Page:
Today CWTS published the 2021 edition of the Leiden Ranking, providing detailed bibliometric statistics for a large number of universities worldwide. The number of universities that meet the publication threshold for inclusion in the Leiden Ranking has increased from 1176 in the 2020 edition of the ranking to 1225 in this year’s edition. These 1225 universities are located in 69 countries. This year four new countries have entered the Leiden Ranking with at least one university: Ethiopia, Morocco, Nigeria, and Vietnam. The ranking now includes universities from 69 countries. China has the largest number of universities in the Leiden Ranking (221), followed by the United States (200).
University rankings attract widespread attention, but they also face strong criticism. Compared to other well-known university rankings, such as the Times Higher Education World University Rankings, the QS World University Rankings, and the Academic Ranking of World Universities, the Leiden Ranking aims to promote a more responsible approach to university ranking. In a recent evaluation of six university rankings carried out by the INORMS Research Evaluation Working Group, the strengths of the Leiden Ranking compared to other university rankings were indeed recognized. The evaluation led to the conclusion that the Leiden Ranking scores “top marks in terms of efforts to drive appropriate use of rankings”. With respect to methodological rigor, it was concluded that “the ranker that did the best here by a country mile was CWTS Leiden”. Nevertheless, a few weaknesses of the Leiden Ranking were identified as well, in particular regarding the lack of financial transparency and transparency about competing interests. To address these weaknesses and improve transparency, we now provide information about these issues on our website. The information can be found here. We are happy to provide additional information if needed.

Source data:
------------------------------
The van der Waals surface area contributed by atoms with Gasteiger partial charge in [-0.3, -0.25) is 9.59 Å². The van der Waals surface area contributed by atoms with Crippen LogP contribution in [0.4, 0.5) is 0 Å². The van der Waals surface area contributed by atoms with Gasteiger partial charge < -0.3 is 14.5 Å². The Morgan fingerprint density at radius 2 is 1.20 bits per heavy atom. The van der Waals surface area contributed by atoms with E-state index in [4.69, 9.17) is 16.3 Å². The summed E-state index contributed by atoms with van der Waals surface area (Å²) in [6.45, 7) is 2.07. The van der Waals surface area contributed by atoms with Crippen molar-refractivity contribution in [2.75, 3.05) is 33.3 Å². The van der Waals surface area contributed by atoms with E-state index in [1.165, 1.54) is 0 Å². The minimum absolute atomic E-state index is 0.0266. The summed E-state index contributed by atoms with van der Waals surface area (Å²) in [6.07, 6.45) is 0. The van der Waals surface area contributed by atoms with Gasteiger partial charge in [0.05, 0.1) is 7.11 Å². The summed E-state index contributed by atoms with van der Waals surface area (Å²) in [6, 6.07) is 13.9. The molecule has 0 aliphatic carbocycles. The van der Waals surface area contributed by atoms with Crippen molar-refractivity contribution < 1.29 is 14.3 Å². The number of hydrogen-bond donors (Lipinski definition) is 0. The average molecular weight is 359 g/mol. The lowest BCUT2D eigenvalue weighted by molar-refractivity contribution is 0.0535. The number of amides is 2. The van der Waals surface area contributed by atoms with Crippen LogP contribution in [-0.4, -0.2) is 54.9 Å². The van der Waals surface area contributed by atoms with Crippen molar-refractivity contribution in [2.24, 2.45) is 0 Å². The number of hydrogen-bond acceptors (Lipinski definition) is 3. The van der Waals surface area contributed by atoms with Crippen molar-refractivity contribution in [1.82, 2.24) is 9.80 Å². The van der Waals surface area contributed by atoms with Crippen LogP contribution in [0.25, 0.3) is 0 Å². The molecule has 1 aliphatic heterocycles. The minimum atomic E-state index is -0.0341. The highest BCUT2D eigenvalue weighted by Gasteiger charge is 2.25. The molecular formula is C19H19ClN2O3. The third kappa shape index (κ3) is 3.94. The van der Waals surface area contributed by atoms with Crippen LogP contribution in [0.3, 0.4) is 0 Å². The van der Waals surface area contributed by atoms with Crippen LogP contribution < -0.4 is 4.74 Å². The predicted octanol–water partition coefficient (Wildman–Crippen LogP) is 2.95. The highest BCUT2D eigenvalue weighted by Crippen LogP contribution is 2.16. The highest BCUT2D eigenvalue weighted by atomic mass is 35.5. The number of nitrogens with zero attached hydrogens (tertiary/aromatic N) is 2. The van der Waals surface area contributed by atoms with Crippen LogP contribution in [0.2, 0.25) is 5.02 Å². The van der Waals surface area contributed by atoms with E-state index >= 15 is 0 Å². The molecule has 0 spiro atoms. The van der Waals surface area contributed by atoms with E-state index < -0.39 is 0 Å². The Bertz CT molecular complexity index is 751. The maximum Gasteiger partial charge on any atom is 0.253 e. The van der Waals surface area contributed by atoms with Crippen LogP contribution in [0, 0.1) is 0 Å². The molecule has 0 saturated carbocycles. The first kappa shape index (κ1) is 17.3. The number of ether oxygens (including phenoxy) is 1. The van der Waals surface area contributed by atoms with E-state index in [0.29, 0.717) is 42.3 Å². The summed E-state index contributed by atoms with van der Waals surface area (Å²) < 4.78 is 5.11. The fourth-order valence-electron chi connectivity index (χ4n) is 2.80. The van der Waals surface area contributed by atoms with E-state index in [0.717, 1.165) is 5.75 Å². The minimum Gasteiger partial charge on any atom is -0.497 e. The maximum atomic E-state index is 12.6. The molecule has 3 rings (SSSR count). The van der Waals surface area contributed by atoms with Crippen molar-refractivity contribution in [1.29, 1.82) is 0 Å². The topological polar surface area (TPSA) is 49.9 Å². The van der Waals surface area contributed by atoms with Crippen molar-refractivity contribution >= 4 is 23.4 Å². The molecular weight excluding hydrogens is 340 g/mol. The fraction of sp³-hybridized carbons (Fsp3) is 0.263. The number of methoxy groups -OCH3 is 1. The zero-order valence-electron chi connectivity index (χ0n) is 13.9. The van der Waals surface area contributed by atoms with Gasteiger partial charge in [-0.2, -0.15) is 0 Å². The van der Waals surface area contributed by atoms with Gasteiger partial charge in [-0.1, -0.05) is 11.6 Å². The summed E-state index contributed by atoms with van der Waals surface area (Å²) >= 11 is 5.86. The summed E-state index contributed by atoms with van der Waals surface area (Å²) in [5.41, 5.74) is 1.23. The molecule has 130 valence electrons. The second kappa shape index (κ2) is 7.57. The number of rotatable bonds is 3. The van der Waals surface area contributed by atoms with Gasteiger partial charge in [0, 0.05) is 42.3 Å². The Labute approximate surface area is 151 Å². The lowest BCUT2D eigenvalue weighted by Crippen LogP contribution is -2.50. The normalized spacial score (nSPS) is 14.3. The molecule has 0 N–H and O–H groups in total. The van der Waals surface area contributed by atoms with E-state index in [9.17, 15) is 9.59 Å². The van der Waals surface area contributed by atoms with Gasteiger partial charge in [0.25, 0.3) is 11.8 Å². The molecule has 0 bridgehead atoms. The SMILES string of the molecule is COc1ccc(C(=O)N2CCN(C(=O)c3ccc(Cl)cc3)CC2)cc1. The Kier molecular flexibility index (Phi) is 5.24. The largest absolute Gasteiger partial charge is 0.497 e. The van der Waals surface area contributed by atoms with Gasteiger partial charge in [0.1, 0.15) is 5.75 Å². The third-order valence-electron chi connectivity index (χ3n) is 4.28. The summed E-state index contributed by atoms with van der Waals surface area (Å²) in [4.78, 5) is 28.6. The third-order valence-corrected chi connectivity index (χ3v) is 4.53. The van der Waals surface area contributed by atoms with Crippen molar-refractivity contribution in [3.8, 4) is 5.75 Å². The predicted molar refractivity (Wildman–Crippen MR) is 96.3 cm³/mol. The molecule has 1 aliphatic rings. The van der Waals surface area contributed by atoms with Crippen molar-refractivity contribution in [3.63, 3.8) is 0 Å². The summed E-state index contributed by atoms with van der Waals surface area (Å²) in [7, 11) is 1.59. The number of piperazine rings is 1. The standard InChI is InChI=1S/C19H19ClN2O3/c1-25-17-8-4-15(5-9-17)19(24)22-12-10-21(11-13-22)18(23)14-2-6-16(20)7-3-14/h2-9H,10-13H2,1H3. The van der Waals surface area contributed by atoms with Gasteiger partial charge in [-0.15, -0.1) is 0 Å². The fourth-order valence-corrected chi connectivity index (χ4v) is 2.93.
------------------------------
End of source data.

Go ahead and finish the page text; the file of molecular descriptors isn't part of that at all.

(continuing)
We also would like to draw attention to a recent research article in which members of the Leiden Ranking team discuss the approach taken in the Leiden Ranking to handle one of the most intricate challenges in producing high-quality bibliometric statistics for universities, namely the challenge of dealing with the complex interdependencies between academic hospitals and universities. The article by Andrea Reyes Elizondo, Clara Calero-Medina, and Martijn Visser is available as a preprint.
As always, we hope you will find the information provided by the Leiden Ranking useful, and we very much welcome your feedback on the ranking.